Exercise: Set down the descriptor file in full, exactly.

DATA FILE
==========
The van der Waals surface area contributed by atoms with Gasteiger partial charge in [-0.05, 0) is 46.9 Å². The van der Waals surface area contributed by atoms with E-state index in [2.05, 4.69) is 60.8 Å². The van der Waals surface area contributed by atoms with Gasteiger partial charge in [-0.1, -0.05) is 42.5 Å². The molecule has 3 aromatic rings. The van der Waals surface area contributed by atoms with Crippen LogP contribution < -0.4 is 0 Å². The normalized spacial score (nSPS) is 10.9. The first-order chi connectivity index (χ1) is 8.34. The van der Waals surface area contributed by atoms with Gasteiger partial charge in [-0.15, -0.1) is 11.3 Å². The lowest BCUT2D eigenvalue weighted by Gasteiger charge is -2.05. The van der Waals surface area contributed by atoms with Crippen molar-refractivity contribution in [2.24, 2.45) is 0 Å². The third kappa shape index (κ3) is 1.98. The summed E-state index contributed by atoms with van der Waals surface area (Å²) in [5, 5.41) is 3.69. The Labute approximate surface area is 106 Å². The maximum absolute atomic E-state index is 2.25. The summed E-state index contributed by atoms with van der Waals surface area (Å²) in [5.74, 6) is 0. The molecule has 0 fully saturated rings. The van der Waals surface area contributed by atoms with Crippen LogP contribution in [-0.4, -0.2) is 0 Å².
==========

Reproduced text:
The van der Waals surface area contributed by atoms with Gasteiger partial charge in [-0.05, 0) is 46.9 Å². The van der Waals surface area contributed by atoms with E-state index in [2.05, 4.69) is 60.8 Å². The van der Waals surface area contributed by atoms with Gasteiger partial charge in [-0.1, -0.05) is 42.5 Å². The molecule has 3 aromatic rings. The van der Waals surface area contributed by atoms with Crippen LogP contribution < -0.4 is 0 Å². The normalized spacial score (nSPS) is 10.9. The first-order chi connectivity index (χ1) is 8.34. The van der Waals surface area contributed by atoms with Gasteiger partial charge in [-0.15, -0.1) is 11.3 Å². The lowest BCUT2D eigenvalue weighted by Gasteiger charge is -2.05. The van der Waals surface area contributed by atoms with Crippen molar-refractivity contribution in [2.24, 2.45) is 0 Å². The third kappa shape index (κ3) is 1.98. The summed E-state index contributed by atoms with van der Waals surface area (Å²) in [5, 5.41) is 3.69. The Labute approximate surface area is 106 Å². The maximum absolute atomic E-state index is 2.25. The summed E-state index contributed by atoms with van der Waals surface area (Å²) in [5.74, 6) is 0. The molecule has 0 fully saturated rings. The van der Waals surface area contributed by atoms with Crippen LogP contribution in [-0.4, -0.2) is 0 Å².